Image from page 21 of "Examples of Chinese ornament selected from objects in the South Kensington museum and other collections" (1867)
Authors: Jones, Owen
Contributing Library: Philadelphia Museum of Art, Library
Digitizing Sponsor: Lyrasis Members and Sloan Foundation
View Book Page: Book Viewer
About This Book: Catalog Entry
View All Images: All Images From Book
Click here to view book online to see this illustration in context in a browseable online version of this book.
Text Appearing Before Image:
ottle. There is muchof the Indian character in this example, particularlyin the detached flowers at the base of the subject. Plate XCIV. From a painted china Jar. Composition on thefragmentary principle; remarkable for the boldtreatment of the top and bottom of the jar. Plate XCV. From a painted china Vase. Another compo-sition on the fragmentary principle. Plate XCVI. From a painted china Bottle. A singular com-position ; remarkable for the way in which the effectof the strong colour of the ornament is softened bythe judicious treatment of the ground. Plate XCVII. From a painted china Bottle. Composition onthe continuous-stem principle. The ornament inthis example is in slight relief. The vase was castin a mould. Plate XCVIII. Inlaid bronze Dish. Composition on Plate XCIX. From a painted china Bottle,the continuous-stem principle. Plate C. From a painted china Vase. This example canhardly be called ornament: it is conventionalonly in the way in which the leaves and fruit arebalanced.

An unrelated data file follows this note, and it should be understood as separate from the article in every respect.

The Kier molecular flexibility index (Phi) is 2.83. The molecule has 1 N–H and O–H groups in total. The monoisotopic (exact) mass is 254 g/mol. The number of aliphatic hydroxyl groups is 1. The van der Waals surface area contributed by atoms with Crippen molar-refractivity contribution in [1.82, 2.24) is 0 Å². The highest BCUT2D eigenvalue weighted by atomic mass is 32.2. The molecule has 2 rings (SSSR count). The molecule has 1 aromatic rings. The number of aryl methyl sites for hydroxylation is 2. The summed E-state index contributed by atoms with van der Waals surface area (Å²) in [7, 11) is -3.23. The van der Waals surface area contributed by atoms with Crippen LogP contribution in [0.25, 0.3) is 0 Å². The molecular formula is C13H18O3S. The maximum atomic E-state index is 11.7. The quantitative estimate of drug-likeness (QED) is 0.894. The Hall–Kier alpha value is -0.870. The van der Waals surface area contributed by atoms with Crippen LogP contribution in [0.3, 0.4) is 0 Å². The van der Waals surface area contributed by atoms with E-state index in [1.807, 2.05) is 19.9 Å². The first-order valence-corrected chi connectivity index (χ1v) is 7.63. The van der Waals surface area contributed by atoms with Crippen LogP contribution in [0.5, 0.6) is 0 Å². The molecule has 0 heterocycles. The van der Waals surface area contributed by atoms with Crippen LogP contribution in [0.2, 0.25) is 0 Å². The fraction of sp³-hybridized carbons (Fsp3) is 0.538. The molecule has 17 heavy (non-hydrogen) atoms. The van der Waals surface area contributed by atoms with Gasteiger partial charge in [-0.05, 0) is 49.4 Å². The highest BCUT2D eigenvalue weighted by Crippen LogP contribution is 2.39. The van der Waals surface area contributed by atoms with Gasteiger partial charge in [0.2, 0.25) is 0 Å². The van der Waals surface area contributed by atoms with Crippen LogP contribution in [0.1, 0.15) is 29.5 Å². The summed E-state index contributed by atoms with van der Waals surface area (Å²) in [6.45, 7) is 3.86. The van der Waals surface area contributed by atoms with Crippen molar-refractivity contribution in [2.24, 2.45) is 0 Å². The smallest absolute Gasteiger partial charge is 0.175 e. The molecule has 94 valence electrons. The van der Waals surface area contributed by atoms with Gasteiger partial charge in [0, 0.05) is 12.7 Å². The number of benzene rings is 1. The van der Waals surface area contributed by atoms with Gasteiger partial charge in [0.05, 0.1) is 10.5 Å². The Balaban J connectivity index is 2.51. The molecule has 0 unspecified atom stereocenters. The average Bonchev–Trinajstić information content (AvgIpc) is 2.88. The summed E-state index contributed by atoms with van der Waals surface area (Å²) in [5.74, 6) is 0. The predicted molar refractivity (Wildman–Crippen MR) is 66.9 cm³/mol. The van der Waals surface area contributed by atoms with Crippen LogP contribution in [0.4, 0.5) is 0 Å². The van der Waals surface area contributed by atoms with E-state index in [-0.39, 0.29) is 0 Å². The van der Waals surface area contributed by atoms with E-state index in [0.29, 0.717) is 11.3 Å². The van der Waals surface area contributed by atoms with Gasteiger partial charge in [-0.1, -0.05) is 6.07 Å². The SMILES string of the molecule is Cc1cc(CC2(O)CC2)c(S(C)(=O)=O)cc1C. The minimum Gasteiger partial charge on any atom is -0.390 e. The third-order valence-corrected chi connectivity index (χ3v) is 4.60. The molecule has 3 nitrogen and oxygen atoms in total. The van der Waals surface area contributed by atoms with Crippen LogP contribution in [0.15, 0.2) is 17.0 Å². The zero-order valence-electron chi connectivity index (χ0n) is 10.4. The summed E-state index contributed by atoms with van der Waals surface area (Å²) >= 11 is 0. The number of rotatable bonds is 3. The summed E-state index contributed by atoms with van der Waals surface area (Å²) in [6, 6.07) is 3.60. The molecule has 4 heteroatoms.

Text Appearing After Image:
Ornament from an Indian Lacquer Box. 15 u.
Note About Images
Please note that these images are extracted from scanned page images that may have been digitally enhanced for readability - coloration and appearance of these illustrations may not perfectly resemble the original work.